Anyone who has been to Southern Europe will have noticed that the weather is generally pretty good and while this has the benefit of making it a great place to hold a barbecue, it also has its down sides, especially for the garden proud Brits abroad.
There is only one place in the Algarve where you can find lush green grass and that is on one of the numerous enormous golf courses. Being as I am under the age of 60, have no desire to wear ugly shoes, am not a sex addict and do not have several days to spare a week, I am not a regular on the golf courses of the region.
The thought of chasing a ball around a pretty field may not be appealing but the delicious looking grass that covers the greens and fairways like smooth icing on a Christmas cake is something that I am naturally drawn to.
Everyone knows that the smell of freshly cut grass is one of the best smells in the world (except if you have hayfever) but in the Algarve this is a dream that for the most is left only for the golf course.
A beautiful lawn is a thing of great pleasure for many a Brit. I once had a boyfriend whose mother would actually cut her front lawn with scissors after the lawn mower had done its job – just to make sure it was perfect. Ok, not all British people are that obsessive about their lawn but it is a feature of many homes and as soon as the sun comes out on a bank holiday all you can hear is the gentle groan of legions of lawn mowers being pushed around gardens by reluctant husbands.
Being as the Brit abroad does not generally adapt to the local surroundings well it is therefore no surprise that we do of course try to recreate our fabulous green lawns when abroad.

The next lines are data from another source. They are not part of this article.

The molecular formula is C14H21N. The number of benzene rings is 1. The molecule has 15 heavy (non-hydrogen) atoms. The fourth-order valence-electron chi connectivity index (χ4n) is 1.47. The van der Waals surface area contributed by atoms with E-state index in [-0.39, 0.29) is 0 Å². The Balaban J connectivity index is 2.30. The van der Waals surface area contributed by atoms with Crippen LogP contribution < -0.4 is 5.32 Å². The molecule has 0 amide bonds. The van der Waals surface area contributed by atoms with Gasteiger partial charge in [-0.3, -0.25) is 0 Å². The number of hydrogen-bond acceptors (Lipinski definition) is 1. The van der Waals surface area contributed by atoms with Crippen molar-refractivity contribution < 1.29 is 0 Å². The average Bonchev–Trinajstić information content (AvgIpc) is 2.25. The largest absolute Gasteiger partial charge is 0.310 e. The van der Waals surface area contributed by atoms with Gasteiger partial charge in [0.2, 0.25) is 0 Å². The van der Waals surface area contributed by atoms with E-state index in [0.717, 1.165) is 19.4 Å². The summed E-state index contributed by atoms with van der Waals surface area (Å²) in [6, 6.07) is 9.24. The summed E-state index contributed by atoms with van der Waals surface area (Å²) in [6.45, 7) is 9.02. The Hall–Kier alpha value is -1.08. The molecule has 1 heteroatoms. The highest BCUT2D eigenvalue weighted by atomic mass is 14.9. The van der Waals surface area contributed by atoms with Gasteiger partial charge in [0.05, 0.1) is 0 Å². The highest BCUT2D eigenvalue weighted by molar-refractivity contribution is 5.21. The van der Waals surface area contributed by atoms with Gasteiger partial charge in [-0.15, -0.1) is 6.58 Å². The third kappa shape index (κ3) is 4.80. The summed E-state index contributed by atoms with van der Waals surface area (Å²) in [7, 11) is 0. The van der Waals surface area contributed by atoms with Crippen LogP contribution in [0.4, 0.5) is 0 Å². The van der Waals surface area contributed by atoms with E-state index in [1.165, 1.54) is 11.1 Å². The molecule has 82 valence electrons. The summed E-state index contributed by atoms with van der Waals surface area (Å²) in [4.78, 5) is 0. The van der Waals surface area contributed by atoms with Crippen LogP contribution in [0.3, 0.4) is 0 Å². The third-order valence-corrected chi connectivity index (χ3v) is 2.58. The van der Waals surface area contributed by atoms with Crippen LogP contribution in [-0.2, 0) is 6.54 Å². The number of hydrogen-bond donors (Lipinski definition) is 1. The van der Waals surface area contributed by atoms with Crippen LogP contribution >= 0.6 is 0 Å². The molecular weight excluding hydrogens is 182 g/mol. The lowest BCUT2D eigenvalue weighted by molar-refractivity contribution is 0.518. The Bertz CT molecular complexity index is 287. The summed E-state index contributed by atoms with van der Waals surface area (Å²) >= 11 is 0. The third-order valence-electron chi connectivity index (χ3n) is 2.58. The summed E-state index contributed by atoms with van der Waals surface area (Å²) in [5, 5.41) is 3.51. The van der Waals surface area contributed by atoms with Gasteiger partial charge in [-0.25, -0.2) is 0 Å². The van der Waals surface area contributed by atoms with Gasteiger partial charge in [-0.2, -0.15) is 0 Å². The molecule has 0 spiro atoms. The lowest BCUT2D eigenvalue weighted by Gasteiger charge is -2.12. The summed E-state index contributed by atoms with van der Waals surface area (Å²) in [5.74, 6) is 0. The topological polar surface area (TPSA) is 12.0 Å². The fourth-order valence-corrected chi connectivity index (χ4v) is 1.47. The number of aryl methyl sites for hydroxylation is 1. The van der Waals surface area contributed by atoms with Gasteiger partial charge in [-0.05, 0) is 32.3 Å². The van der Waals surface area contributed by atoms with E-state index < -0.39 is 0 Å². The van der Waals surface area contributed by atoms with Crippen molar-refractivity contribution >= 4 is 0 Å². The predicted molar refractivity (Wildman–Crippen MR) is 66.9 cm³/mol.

I often imagine the first intrepid types who packed up for a life in the sun decades ago (many of them are still lurking about in the Algarve owing to the fact they have lost their passports in many cases) looking around and wondering why the natives had forgotten to plant up a lovely lawn in front of their house.
After the first packets of grass seed were scattered on the stony soil, just how long was it before they realised that this just wasn’t going to work? Was it after they spent a months budget on irrigating it, was it when they saw the 40º mark approaching on the thermometer or perhaps it was when they saw it being washed down the cliff side during the winter rains?
But now we are living in times of 21st century technology the green lawns of our homeland are only a roll of astro turf away. Fake grass is something that I remember grazing my knees on at school while playing hockey but now this prickly green plastic can be feature of any home in the Algarve and it is only a home improvement store away!
There are of course the dedicted core of old school grass lovers (not in that way!) that are true to the cause and would never deviate away to the plastic side and these few are the ones who have had to dig their own bore holes to suck up as much water as possible for their lawn. And while it may look like the real British thing, it is far from that green stuff teenagers lie on during the summer holidays on the odd sunny day in the Midlands, it looks and feels far more like the stuff those teenagers are actually smoking – and that is not very British at all.